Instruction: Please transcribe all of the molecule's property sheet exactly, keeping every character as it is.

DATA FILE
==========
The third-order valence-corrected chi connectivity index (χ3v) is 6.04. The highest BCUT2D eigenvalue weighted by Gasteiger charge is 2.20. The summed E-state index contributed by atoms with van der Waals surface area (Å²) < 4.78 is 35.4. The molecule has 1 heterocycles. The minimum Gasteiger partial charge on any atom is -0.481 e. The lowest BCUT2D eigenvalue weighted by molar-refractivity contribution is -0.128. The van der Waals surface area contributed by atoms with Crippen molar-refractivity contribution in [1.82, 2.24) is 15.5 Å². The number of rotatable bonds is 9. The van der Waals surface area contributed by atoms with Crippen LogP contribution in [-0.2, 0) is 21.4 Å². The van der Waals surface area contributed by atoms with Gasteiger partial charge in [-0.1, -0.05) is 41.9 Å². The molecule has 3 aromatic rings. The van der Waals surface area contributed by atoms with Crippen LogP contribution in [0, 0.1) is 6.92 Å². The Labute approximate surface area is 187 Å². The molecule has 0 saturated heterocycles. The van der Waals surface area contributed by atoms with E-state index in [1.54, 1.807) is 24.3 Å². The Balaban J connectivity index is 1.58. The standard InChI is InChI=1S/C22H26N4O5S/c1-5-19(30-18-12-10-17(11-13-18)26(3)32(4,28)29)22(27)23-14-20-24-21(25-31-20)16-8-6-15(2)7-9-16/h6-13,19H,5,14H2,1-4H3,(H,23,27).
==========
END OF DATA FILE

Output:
The third-order valence-corrected chi connectivity index (χ3v) is 6.04. The highest BCUT2D eigenvalue weighted by Gasteiger charge is 2.20. The summed E-state index contributed by atoms with van der Waals surface area (Å²) < 4.78 is 35.4. The molecule has 1 heterocycles. The minimum Gasteiger partial charge on any atom is -0.481 e. The lowest BCUT2D eigenvalue weighted by molar-refractivity contribution is -0.128. The van der Waals surface area contributed by atoms with Crippen molar-refractivity contribution in [1.82, 2.24) is 15.5 Å². The number of rotatable bonds is 9. The van der Waals surface area contributed by atoms with Crippen LogP contribution in [-0.2, 0) is 21.4 Å². The van der Waals surface area contributed by atoms with Gasteiger partial charge in [-0.1, -0.05) is 41.9 Å². The molecule has 3 aromatic rings. The van der Waals surface area contributed by atoms with Crippen LogP contribution in [0, 0.1) is 6.92 Å². The Labute approximate surface area is 187 Å². The molecule has 0 saturated heterocycles. The van der Waals surface area contributed by atoms with E-state index in [1.54, 1.807) is 24.3 Å². The Balaban J connectivity index is 1.58. The standard InChI is InChI=1S/C22H26N4O5S/c1-5-19(30-18-12-10-17(11-13-18)26(3)32(4,28)29)22(27)23-14-20-24-21(25-31-20)16-8-6-15(2)7-9-16/h6-13,19H,5,14H2,1-4H3,(H,23,27).